For Europe, investment in advanced ICT is a must. With an aging population and a shrinking workforce, Europe needs to tap artificial intelligence (AI), 5G wireless connectivity, quantum computing, and other ICT technologies that could drive the next step change in productivity.
To that end, the region can build on a long-standing scientific tradition. Thanks in part to sustained public sector support, Europe is a leading producer of high-quality scientific research. Its scientists excel in aeronautics, transport technologies, and energy and construction, based on the number of widely cited publications.a
Figure. Leading European AI researchers assembled in Montreal last December to announce the establishment of a society to found a cross-national European Laboratory for Learning and Intelligent Systems (ELLIS).
As a densely populated continent, Europe is at the forefront of urban planning and the development of smart transport systems. London's $20 billion Cross-rail project, which plans to introduce new intelligent on-train management systems to reduce energy costs by up to 20%, is one of many examples of Europe's commitment to public transportation.
And Europe remains a leader in the automotive sector,b where major carmakers and well-funded start-ups are driving a shift toward electric propulsion and self-driving systems. In Sweden, for example, North-volt has broken ground on a $4.2 billion factory to produce lithium ion batteries for electric cars.
Indeed, European policymakers reckon batteries will be as essential to the automotive industry of the 21st century as the combustion engine was in the 20th century. The European Commission (EC), the European Investment Bank, and over 260 industrial and innovation stakeholders have joined the European Battery Alliance (EBA), which is now building its first pilot production facilities. The EC estimates Europe will need at least 20 'gigafactories' (large-scale battery cell production facilities) to meet local demand.
But maintaining its industrial and manufacturing base may require Europe to raise its game in AI and robotics, which promise to drive another industrial revolution. To that end, leading European scientists are trying to establish the European Lab for Learning and Intelligent Systems (ELLIS), a multinational institute that would be devoted to AI research. The concept is modeled on CERN, the particle physics lab created after the World War II to stem the flow of physicists across the Atlantic. Although it is not clear whether ELLIS will get off the drawing board, the EC has promised to spend an additional $1.7 billion on AI research between 2018 and 2020, which it hopes will stimulate a further $2.8 billion investment by public-private partnerships.
That comes on top of a pledge by the EC and EU members states to spend $1.1 billion building world-class supercomputers, after recognizing that Europe is also falling behind in this area. "We do not have any supercomputers in the world's top 10," Andrus Ansip, EC Vice-President for the Digital Single Market, said in January 2017. "We want to give European researchers and companies world-leading supercomputer capacity by 2020—to develop technologies such as artificial intelligence and build the future's everyday applications in areas like health, security or engineering." However, both China and the U.S. are also investing heavily in AI research and supercomputing capacity.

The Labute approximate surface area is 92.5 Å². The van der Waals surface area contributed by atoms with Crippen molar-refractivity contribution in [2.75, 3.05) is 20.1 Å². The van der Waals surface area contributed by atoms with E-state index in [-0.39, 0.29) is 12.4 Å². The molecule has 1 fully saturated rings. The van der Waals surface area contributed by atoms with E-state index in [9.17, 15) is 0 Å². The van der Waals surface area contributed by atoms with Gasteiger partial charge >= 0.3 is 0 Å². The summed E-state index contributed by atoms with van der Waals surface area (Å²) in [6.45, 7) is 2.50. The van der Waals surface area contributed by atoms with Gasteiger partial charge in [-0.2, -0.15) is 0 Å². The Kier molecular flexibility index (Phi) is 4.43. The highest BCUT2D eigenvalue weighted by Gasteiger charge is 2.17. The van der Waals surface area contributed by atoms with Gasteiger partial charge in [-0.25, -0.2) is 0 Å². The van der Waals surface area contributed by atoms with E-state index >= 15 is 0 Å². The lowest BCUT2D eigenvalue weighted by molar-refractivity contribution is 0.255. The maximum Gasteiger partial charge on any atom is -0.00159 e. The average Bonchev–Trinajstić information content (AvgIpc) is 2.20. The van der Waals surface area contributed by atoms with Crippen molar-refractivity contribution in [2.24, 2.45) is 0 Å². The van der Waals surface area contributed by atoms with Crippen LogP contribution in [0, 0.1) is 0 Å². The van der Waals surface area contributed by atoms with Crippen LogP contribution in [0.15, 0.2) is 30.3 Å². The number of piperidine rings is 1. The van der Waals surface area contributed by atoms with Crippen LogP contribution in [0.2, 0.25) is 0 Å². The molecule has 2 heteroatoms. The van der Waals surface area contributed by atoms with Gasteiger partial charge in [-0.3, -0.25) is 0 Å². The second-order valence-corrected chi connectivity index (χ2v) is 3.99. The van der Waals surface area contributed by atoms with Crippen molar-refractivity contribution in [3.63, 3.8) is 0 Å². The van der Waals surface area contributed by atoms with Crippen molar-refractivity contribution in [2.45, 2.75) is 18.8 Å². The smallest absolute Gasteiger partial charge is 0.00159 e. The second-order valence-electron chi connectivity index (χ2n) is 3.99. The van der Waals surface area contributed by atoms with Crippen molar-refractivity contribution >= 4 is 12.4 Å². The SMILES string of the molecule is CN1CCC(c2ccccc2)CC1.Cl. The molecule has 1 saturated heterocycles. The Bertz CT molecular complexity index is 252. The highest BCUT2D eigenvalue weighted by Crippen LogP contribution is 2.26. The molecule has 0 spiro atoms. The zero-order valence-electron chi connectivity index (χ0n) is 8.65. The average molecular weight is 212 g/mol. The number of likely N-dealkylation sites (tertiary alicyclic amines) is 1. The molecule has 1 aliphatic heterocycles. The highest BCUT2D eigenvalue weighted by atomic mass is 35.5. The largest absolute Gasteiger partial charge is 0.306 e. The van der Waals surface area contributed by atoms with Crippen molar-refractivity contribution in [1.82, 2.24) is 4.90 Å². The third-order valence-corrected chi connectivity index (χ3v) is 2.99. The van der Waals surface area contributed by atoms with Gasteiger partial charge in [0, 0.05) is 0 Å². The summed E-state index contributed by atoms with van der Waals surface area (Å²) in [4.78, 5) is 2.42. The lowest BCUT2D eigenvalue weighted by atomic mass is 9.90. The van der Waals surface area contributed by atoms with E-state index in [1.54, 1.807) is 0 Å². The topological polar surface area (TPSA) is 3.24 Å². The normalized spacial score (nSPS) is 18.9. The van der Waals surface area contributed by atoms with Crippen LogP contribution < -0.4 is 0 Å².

The EC is also anxious for Europe to commercialize quantum computing. Blogging about its new $1.1 billion Quantum Flagship initiative, Ansip wrote: "While Europe has many world-class scientists in this field, there is so far little industrial take-up or commercial exploitation here." After the Graphene Flagship and the Human Brain Project, the Quantum Flagship is the third large-scale research and innovation initiative of this kind funded by the EC.
At the same time, Europe wants to lead the development and deployment of 5G wireless technologies. In 2018, the non-profit European Investment Bank has lent $580 million to Nokia and $300 million to Ericsson to further R&D related to 5G. To help build a global consensus on future 5G standards and spectrum requirements, the European Commission has established Joint Declarations on 5G with Brazil, China, Japan, and South Korea. Cooperation agreements are also being discussed with India and the U.S.
With 50 countries packed into one continent, Europeans are well accustomed to international collaboration, as evident in its major strategic alliances, such as Airbus, CERN, the European Molecular Biology Lab, and the European Space Agency, which are all backed by multiple countries within Europe. European businesses also tend to be supportive of international standards: Europe was the birthplace of GSM, the technology that brought mobile communications to the world.
Furthermore, Europe's regulators are highly influential. EU directives and regulations often form the basis for government interventions in other markets. The General Data Protection Regulation (see Laurence Kalman's article on p. 38) and the second Payment Services Directive, which both came into force in 2018, provide consumers with sweeping new rights to protect and extract their personal data. This radical legislation, together with the multibillion-dollar fines levied on Google, underlines the EU's readiness to try and exert more control over disruptive digital players from outside its borders.
a. The European Commission, Science, Research and Innovation Performance of the EU (SRIP) report: http://bit.ly/2DsKasE
b. The European Automotive Manufacturers Association reports that the EU automobile and parts sector invested €53.8 billion in R&D in 2017, compared with €29.8 billion in Japan and €18.5 billion in the U.S; http://bit.ly/2DsKtUk
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